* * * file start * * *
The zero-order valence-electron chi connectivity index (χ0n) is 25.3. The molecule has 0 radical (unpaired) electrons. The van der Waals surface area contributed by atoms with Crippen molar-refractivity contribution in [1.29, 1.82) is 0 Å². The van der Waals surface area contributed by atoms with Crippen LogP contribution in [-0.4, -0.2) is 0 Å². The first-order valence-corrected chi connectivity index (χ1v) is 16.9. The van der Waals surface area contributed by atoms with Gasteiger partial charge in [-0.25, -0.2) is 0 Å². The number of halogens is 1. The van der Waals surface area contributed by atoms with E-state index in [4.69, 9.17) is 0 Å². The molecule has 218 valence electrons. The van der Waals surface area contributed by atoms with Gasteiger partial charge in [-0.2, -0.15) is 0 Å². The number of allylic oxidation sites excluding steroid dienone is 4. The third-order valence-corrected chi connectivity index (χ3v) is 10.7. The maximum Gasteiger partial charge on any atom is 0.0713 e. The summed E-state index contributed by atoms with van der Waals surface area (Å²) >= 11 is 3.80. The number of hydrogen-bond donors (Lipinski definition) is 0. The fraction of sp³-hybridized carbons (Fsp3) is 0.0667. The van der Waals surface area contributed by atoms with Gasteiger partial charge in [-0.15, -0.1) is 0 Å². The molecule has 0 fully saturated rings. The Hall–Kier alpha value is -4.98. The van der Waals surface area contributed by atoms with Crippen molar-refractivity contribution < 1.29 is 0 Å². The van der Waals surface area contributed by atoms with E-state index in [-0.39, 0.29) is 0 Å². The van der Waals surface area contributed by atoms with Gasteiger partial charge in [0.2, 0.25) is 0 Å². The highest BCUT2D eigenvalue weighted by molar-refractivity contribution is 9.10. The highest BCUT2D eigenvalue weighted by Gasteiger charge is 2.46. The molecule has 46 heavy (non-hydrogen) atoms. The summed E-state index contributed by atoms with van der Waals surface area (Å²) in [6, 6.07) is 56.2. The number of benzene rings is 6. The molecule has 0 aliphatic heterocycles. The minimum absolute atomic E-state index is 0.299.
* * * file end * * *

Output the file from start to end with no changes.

The zero-order valence-electron chi connectivity index (χ0n) is 25.3. The molecule has 0 radical (unpaired) electrons. The van der Waals surface area contributed by atoms with Crippen molar-refractivity contribution in [1.29, 1.82) is 0 Å². The van der Waals surface area contributed by atoms with Crippen LogP contribution in [-0.4, -0.2) is 0 Å². The first-order valence-corrected chi connectivity index (χ1v) is 16.9. The van der Waals surface area contributed by atoms with Gasteiger partial charge in [-0.25, -0.2) is 0 Å². The number of halogens is 1. The van der Waals surface area contributed by atoms with E-state index in [4.69, 9.17) is 0 Å². The molecule has 218 valence electrons. The van der Waals surface area contributed by atoms with Gasteiger partial charge in [-0.2, -0.15) is 0 Å². The number of allylic oxidation sites excluding steroid dienone is 4. The third-order valence-corrected chi connectivity index (χ3v) is 10.7. The maximum Gasteiger partial charge on any atom is 0.0713 e. The summed E-state index contributed by atoms with van der Waals surface area (Å²) >= 11 is 3.80. The number of hydrogen-bond donors (Lipinski definition) is 0. The fraction of sp³-hybridized carbons (Fsp3) is 0.0667. The van der Waals surface area contributed by atoms with Gasteiger partial charge in [-0.15, -0.1) is 0 Å². The molecule has 0 fully saturated rings. The Hall–Kier alpha value is -4.98. The van der Waals surface area contributed by atoms with Crippen molar-refractivity contribution < 1.29 is 0 Å². The van der Waals surface area contributed by atoms with E-state index in [-0.39, 0.29) is 0 Å². The van der Waals surface area contributed by atoms with Gasteiger partial charge in [0.2, 0.25) is 0 Å². The highest BCUT2D eigenvalue weighted by molar-refractivity contribution is 9.10. The highest BCUT2D eigenvalue weighted by Gasteiger charge is 2.46. The molecule has 46 heavy (non-hydrogen) atoms. The summed E-state index contributed by atoms with van der Waals surface area (Å²) in [6, 6.07) is 56.2. The number of benzene rings is 6. The molecule has 0 aliphatic heterocycles. The minimum absolute atomic E-state index is 0.299.